The device, which was developed by his family, could speed up the way building inspections are done, and give engineers more information to determine the health of a building, he says.
The invention comes at a time when Toronto has been site of a number of incidents involving highrise glass crashing onto the streets below.
"The amount of highrises that are going up in this city and the issues that keep coming up … it keeps going so we think this is very important, before someone gets injured," Sobotka told CBC News.
Right now, most building inspections are done by engineers using a swing stage or bosun's chair, inspecting a few selected spots to determine the overall health of the building. Sobotka says SAM can scan the entire exterior of the building in a lot less time and for a fraction of the cost.
Inspectors "pick and choose where they want to go on the building, what they note down, what to take pictures of," he said.
"Sam is pretty unbiased — it's automated, it captures everything, and then you go and inspect it and you can have multiple people look at it," Sobotka said.
The setup involves an SLR camera attached to a motorized platform that travels up and down two metal cables. Rigging on the roof and the ground keep SAM steady, allowing it to take photos of the exterior of a building.
The robot is controlled via a WiFi connection to an iPad.
The photos taken can show engineers everything from window seals to poor caulking to cracks in cement or brick. He says SAM could detect cracks in balcony glass or other deficiencies that could lead to problems later on.
"We scan everything. When a person's up there they can make errors, they can miss something; they only have one shot unless they go up again to view it," Sobotka said.
SAM was developed by Sobotka, his brother Thomas and father Jozef.
The elder Sobotka, a tradesman, came up with the idea six years ago when he saw building inspections that were incomplete and problems missed. They developed the prototype over the last two years, sinking $200,000 of their own money into the nascent company.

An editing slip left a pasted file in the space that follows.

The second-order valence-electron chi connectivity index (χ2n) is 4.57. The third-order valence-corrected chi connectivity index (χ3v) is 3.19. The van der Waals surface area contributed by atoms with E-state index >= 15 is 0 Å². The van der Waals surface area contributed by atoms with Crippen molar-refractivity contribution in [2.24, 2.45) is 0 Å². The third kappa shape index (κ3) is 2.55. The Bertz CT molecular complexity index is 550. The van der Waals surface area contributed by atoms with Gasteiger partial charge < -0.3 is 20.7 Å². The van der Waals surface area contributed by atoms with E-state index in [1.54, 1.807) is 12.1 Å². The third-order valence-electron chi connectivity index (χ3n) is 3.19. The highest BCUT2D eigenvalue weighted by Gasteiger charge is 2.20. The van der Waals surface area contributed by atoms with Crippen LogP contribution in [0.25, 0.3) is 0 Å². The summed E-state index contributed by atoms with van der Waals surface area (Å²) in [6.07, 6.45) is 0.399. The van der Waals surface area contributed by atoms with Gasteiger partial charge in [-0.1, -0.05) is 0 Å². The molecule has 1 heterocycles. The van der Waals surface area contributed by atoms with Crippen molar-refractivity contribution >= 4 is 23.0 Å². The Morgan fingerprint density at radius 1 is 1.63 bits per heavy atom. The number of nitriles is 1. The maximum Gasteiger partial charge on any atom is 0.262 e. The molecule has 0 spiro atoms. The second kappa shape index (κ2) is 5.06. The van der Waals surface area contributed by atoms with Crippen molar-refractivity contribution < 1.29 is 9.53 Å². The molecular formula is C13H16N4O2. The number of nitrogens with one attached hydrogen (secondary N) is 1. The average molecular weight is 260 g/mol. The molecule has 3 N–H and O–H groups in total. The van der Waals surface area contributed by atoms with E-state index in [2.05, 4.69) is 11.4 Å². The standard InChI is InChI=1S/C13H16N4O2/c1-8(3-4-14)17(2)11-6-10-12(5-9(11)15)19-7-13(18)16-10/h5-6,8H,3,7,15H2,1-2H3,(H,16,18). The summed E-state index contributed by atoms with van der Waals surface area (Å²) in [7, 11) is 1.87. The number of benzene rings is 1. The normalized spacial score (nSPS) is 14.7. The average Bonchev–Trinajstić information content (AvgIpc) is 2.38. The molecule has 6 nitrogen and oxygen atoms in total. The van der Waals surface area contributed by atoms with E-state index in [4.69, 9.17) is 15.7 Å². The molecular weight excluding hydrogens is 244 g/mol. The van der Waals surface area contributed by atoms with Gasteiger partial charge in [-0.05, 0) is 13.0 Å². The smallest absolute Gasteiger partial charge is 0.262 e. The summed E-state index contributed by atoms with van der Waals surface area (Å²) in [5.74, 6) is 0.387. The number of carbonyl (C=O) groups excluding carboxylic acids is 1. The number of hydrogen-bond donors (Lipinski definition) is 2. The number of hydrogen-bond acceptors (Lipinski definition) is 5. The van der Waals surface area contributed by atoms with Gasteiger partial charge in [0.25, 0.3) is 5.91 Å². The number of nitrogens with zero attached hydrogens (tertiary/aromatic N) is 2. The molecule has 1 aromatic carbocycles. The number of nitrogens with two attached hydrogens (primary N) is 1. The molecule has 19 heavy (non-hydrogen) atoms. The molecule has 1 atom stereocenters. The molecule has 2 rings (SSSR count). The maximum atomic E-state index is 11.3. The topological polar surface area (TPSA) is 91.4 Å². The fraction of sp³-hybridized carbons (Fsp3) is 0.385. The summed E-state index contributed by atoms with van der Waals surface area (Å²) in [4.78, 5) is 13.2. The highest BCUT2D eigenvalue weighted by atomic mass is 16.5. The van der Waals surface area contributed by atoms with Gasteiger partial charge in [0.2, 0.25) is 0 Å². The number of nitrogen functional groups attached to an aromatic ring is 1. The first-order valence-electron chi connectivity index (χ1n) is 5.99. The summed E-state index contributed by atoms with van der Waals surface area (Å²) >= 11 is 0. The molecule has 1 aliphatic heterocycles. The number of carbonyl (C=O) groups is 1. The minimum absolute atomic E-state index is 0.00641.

Recently they pitched the idea to the CBC Television program Dragon's Den. They're waiting to hear if they make the cut in the fall.
Sobotka said the industry has been slow to take to the idea because there is no other product to compare it to, but says the need is there.
But whether SAM could detect the problems that have led to falling balcony glass it up for debate.
Doug Perovic at the University of Toronto's engineering department says the problem is often traced to microcopic inclusions or impurities in the glass that went undetected during the manufacturing process. He says it would be hard to detect that with just a camera.
"The robotic camera can help find some problems so it's certainly a help but it's not going to solve this main problem that we've seen responsibile for the … large majority of the glass fractures we've seen in Toronto going back to last summer," Perovic says.
Sobotka said this is just the first prototype of SAM and future upgrades will include more sophisticated diagnostic equipment. For now he stresses that while falling glass may garner the most headlines, there are problems SAM can detect that could save condo boards a lot of money in repairs.
"It's a lot of money, thousands, hundreds of thousands, depending on what the problem is. If you attack the problem early enough, you can save boatloads," he said.